Lawsuit After Girl Dies From Peanuts In Chinese Food

UPDATED 03/18/11 5:51 a.m.

CHICAGO (CBS) – The family of a Chicago Public Schools student, who died last year after suffering an allergic reaction to peanuts at her school, is suing the Chinese restaurant that supplied the food.

Thomas A. Edison Regional Gifted Center student Katelyn Carlson, 13, died after eating peanuts inside food her seventh grade teacher ordered from Chinese Inn Restaurant for a Dec. 17, 2010, class holiday party, according to a suit filed in Cook County Circuit Court.

The suit claims the teacher told an employee of the Chinese Inn Restaurant the food was for a class party and students in the class had peanut allergies and the restaurant agreed to provide food that was free of peanut oils, peanut derivatives and peanut flavorings.

But officials said in January that the food might have been cooked in peanut oil, despite the teacher’s instructions.

Carlson was pronounced dead at 5:40 p.m. Dec. 17, 2010, at Children’s Memorial Hospital, according to the Cook County Medical Examiner’s office. An autopsy determined she died from anaphylaxis (severe allergic reaction) to food allergy and her death was ruled an accident.

The suit claims Chinese Inn Restaurant, at 7505 N. Milwaukee Ave. in Niles, provided food containing peanuts or peanut products, carelessly prepared the food and failed to warn the purchasers of food not capable of being prepared free from peanut products.

A woman who answered the phone at the restaurant Thursday night said nobody was available to comment.

The three-count suit, filed Thursday by Katelyn Carlson’s father, Micahel Carlson Jr., is seeking more than $100,000 from the Chinese Inn Restaurant and owner Xiang Zhong Mei.

Following Carlson’s death, Edison Gifted School principal Saundra Gray said her campus at 4929 N. Sawyer Ave. “will no longer have any peanuts in the environment.”

She said in January that “a food service provider for Edison has picked up all the food containing peanuts so it will no longer be a choice on our menu,” and also instructed parents not to pack any lunches containing peanut products for their students.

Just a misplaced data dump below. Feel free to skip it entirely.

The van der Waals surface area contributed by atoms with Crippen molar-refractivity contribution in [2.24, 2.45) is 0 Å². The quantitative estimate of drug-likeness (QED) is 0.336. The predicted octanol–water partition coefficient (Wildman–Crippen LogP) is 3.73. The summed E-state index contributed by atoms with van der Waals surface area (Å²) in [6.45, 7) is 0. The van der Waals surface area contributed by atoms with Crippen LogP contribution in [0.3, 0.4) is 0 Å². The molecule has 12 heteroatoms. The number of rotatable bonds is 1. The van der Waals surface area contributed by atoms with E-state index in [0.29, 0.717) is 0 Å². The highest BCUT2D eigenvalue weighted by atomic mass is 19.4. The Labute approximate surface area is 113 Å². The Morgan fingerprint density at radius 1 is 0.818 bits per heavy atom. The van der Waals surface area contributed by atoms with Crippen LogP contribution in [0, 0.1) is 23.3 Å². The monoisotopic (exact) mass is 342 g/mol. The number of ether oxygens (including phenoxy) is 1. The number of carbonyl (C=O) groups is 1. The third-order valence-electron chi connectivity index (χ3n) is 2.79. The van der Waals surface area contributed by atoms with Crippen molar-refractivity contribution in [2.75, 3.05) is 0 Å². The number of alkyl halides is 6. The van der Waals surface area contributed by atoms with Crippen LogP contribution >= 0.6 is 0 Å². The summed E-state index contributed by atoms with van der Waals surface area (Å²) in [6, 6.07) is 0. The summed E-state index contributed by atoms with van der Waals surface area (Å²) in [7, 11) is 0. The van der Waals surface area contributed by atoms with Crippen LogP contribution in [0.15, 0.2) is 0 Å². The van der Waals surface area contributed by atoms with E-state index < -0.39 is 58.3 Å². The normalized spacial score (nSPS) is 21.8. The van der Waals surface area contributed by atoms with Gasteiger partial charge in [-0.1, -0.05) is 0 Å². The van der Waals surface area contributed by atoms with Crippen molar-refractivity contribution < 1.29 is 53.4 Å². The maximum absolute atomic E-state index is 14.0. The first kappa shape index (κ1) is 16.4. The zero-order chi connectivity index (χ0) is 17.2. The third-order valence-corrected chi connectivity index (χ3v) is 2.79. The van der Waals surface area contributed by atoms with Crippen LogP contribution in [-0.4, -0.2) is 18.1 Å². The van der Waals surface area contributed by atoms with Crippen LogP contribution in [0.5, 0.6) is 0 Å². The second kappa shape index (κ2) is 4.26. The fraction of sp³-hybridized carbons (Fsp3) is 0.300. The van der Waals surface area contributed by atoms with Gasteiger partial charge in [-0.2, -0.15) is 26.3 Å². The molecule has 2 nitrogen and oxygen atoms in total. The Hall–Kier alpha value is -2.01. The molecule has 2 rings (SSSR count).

The peanut free environment also applies to the sister school, Albany Park Multicultural Academy, on the same campus.

Chicago School Board spokesman Monique Bond said in January, “Some of our schools are peanut free zones, but there is no policy in place to make all schools mandatory peanut free zones.”

The Sun-Times Media Wire contributed to this report.

  • AJ

    This is so sad to hear what happened to the girl. Unfortunately, situations such as this is more common than people think. Chinese restaurants are known to use peanut oils, and food additives such as MSG in cooking. Even when people such as myself request that such oils and MSG are removed, the restaurants do not comply. I get a severe allergic reaction whenever such items are left in the foods. As a Chinese-American, I know how devastating such reactions can become. I personally stay away from Chinese restaurants as much as I can.

    • Jeff

      I don’t know anything about oils used by Chinese Re, but I doubt that they will use peanut oil which is much expensive than others. Just my 2 cents.

  • random cynic

    “The suit claims the teacher told an employee of the Chinese Inn Restaurant the food was for a class party and students in the class had peanut allergies…”

    … and where is the teacher’s culpability in this? He/she knew of the students’ allergies and yet failed to exercise due care?

  • david

    this is just a stupid situation all arround. The student should have had an epipen, and the teacher should not have ordered Chinese food. There is no way, even if the restaurant is careful, to ensure that trace amounts of peanuts get into food. People with allergies know that they have to be very careful, not because society is out for them, but because people do not fully understand that it means life or death for that person. Most of society thinks that a little peanut oil will not kill someone, or just a bit of residue on a knife will be no problem. They just don’t think about it, and they cant be expected to. They run a restaurant and I doubt that the family will have any real evidence to support their case…